Carole’s Story

My name is Carol Bonner. And I've been shielding since the very beginning in April 2020.

I have mobility problems, so I have to let delivery people in to help me with my shopping or getting neighbours to do it or my son. So that's been very difficult for me. For instance, for the whole of 2020, Rama was waiting for a hip replacement and could barely walk. So that's created its own separate challenges.

So before the pandemic, I used to go on holiday a couple of times every winter. I have a big network of friends and I would go out socially, to restaurants, pubs, ran to people's houses. I'm quite active in my local community as well. So I would go to community meetings. And so that was a big change.

And the reason that I'm immunocompromised is because I've had rheumatoid arthritis for just over 40 years now. And the drugs that I'm on to control the rheumatoid arthritis suppressed my immune system. In particular, the one I'm on at the moment, I think completely wiped out my T cells, which are a big part of your immune response. So even though I've had six vaccines now, I don't actually know whether I've made any antibodies.

And in fact, after five vaccines, I caught COVID In July, which was not a nice experience.

I live on my own. And certainly, it was easier when it was in complete lockdown because my son who lives locally, couldn't work because he works in the entertainment industry and nothing was happening. So he actually moved in with me, which was a lease company for ourselves. But I haven't seen my eldest son since February 2020. And that's partly because of my situation, but also because his partner is a transplant recipient. And she is also fully shielding because she has no immune system whatsoever. So we haven't been able to see each other since the beginning, before the beginning of the pandemic.

So I think I was saying earlier that living on your own when you've got some mobility problems, makes it quite difficult when you need to get things delivered, or you need work done in your property, you have to let people in. Because that's the only way that it can be done. I mean, I haven't been in a shop or on public transport since the beginning of the pandemic, either. So I get everything delivered. And when I was getting my groceries delivered, initially, after my son had been able to go back to work and wasn't staying with me anymore, I used to have to get my neighbours or someone else to come around to help me bring the shopping in. But I'd have to ask them to do a COVID test before they did that, so that I knew that they weren't bringing COVID into my house.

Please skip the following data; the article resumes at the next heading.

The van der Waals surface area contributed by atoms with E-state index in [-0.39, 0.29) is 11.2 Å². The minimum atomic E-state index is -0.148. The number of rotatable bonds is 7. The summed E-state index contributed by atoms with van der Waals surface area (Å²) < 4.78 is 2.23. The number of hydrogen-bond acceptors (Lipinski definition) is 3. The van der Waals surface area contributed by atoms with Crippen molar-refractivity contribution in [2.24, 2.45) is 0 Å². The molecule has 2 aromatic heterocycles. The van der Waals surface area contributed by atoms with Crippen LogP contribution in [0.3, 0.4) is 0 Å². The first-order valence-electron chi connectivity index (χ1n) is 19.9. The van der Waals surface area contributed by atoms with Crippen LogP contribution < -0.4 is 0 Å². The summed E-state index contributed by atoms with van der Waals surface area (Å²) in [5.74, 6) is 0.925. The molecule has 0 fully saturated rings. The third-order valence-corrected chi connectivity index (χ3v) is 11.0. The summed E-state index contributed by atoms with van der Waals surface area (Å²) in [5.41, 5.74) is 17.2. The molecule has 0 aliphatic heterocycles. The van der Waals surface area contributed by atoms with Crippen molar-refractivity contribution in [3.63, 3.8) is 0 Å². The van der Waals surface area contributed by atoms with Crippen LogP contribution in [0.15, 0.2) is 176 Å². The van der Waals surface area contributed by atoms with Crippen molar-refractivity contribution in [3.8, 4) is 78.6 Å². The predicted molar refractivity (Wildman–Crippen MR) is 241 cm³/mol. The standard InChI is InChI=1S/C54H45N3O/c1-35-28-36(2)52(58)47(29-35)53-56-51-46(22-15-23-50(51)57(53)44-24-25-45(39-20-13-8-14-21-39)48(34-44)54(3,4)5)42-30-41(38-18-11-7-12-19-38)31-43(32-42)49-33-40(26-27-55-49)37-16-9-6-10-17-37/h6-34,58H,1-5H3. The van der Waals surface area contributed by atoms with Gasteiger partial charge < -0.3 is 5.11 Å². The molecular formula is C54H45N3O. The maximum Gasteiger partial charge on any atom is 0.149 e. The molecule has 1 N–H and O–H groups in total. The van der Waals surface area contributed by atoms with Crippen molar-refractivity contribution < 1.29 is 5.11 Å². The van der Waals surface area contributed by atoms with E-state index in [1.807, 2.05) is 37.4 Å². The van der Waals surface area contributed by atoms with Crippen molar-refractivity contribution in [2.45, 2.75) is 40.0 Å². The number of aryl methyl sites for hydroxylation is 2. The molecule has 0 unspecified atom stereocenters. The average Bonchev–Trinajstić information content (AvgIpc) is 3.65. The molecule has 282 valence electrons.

In terms of mental health, I think on the whole, I'm a pretty resilient person. And I've been fortunate that I've been able to do quite a lot of work from home. I don't work full time anymore, but I can choose when I work and my employers have been very accommodating and allowing me to do that. From home or over video conference when necessary. But I think that's been a good mental stimulus. And I think without that, and without very supportive friends actually, who have kept in touch with me and you know, have had conversations, you know, from the end of the path outside or when we were allowed outside meetings, you know, not meetings, but, you know, get togethers, we've been able to get together in the garden. But it's been a struggle adapting to a very different life than I would like to be leading.

If I could get Evusheld, I would love to go on holiday. I've really missed my regular trips abroad, but I'm not prepared to risk going on public transport of any description as things stand, which is very limiting because it means that I can only go to places where I can drive and park.